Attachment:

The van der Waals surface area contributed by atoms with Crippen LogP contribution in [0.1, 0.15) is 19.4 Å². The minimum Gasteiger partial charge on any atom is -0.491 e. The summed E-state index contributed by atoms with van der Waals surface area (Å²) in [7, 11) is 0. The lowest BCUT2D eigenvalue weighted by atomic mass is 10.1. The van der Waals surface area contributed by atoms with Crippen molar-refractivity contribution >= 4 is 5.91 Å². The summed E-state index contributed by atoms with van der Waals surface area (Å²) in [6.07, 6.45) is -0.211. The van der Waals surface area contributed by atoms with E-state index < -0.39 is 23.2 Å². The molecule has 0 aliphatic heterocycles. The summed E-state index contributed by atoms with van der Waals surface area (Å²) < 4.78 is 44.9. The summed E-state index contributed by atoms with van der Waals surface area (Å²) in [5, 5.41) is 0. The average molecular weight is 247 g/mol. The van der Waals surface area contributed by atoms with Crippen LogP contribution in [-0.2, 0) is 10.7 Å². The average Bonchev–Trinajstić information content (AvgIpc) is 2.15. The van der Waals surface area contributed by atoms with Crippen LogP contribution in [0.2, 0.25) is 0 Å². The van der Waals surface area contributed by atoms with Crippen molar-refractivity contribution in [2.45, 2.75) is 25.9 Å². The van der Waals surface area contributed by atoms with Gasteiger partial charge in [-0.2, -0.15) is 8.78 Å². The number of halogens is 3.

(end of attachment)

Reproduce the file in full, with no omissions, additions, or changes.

The van der Waals surface area contributed by atoms with Crippen LogP contribution in [0.1, 0.15) is 19.4 Å². The minimum Gasteiger partial charge on any atom is -0.491 e. The summed E-state index contributed by atoms with van der Waals surface area (Å²) in [7, 11) is 0. The lowest BCUT2D eigenvalue weighted by atomic mass is 10.1. The van der Waals surface area contributed by atoms with Crippen molar-refractivity contribution >= 4 is 5.91 Å². The summed E-state index contributed by atoms with van der Waals surface area (Å²) in [6.07, 6.45) is -0.211. The van der Waals surface area contributed by atoms with E-state index < -0.39 is 23.2 Å². The molecule has 0 aliphatic heterocycles. The summed E-state index contributed by atoms with van der Waals surface area (Å²) < 4.78 is 44.9. The summed E-state index contributed by atoms with van der Waals surface area (Å²) in [5, 5.41) is 0. The average molecular weight is 247 g/mol. The van der Waals surface area contributed by atoms with Crippen LogP contribution in [-0.2, 0) is 10.7 Å². The average Bonchev–Trinajstić information content (AvgIpc) is 2.15. The van der Waals surface area contributed by atoms with Crippen LogP contribution in [0.2, 0.25) is 0 Å². The van der Waals surface area contributed by atoms with Crippen molar-refractivity contribution in [2.45, 2.75) is 25.9 Å². The van der Waals surface area contributed by atoms with Gasteiger partial charge in [-0.2, -0.15) is 8.78 Å². The number of halogens is 3.